Tuesday, June 17, 2008

Beaver Creek Massacre Trail

The Beaver Creek Massacre Trail is an unofficial hiking route in the San Juan National Forest on Roads 525 and 238 west of Dolores in southwest Colorado.

I started at the junction of Roads 525 and 526 which is about 9 miles past the turnoff for the House Creek Recreation Area on McPhee Reservoir. This junction is a spot where industry intersects with forest as major power lines and a gas compression station are in sight, not to mention cattle grazing and log trucks rolling through this multi-use area.

This is an area of Ponderosa Pine, Aspens and some wide meadows. I walked south about 0:50 minutes to the junction with Forest Road 238 which entered a large meadow. There were a some wildflowers in the meadow and good views back north towards the San Miguel Mountains.

The Beaver Creek Massacre site is at about the first mile point along this route. It commemorates a low point in settler-Ute Indian relations where on June 19, 1885 a group of cowboys ambushed a peaceful Ute camp. "The Utes must go!" had been white settlers’ rallying cry. The 6-10 Utes murdered that morning had official permission to hunt in this area in order to supplement their meager government rations.

There were Ute reprisals which caused considerable panic in the region and led to the building of Fort Narranguinnep nearby. Apparently the names of the cattlemen involved were kept secret until fairly recently even though the event was more than 100 years ago. There is a commorative marker at the Fort Narranguinnep site, with a few remains of the structure, and also room to hike in the forest.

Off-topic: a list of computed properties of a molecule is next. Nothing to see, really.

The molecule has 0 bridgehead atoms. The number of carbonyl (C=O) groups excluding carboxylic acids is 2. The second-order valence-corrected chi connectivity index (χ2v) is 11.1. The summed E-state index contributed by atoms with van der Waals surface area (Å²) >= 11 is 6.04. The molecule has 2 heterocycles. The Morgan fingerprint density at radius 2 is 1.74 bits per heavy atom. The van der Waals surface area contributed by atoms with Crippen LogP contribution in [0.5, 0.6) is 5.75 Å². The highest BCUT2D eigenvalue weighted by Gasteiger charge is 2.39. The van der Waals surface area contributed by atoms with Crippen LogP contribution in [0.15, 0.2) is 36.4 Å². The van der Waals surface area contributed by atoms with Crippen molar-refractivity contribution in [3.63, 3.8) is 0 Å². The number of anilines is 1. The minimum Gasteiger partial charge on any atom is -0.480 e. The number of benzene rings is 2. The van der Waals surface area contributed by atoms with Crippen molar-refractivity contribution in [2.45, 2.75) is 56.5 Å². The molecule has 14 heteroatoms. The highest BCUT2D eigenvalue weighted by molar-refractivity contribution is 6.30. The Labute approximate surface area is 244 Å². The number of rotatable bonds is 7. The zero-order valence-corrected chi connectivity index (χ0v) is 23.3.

The commemorative sign for the Beaver Creek Massacre was dedicated in 1983 but has fallen into disrepair. I spent 2:00 hours hiking out and back along this route. The Forest Roads continue much further than I hiked. The Historic site is only 15 minutes of hiking from the junction and can be driven to.

1 comment:

ddmannin said...

While The Beaver Creek Massacre is a travesty, the full story disserves to be considered.

The day before the massacre the ranchers rode into the Ute Hunting Camp to seek counsel with the Ute’s chief. The ranchers acknowledge the Ute’s right to hunt wild game in the area. But shooting their cattle would not be tolerated. By several accounts the chief became belligerent, saying yes they are your cattle but they are eating our grass. The Ute children were spooking the rancher’s horse by shooting at them with their play bow & arrows. The ranchers left.

The fourth picture is where the massacre took place. The Ute’s camped below the bluff near the creek.

The Ute’s were not part on the Ute Mountain Ute’s, probably a band relocated to Utah. There was one female survivor. I have found know information about her.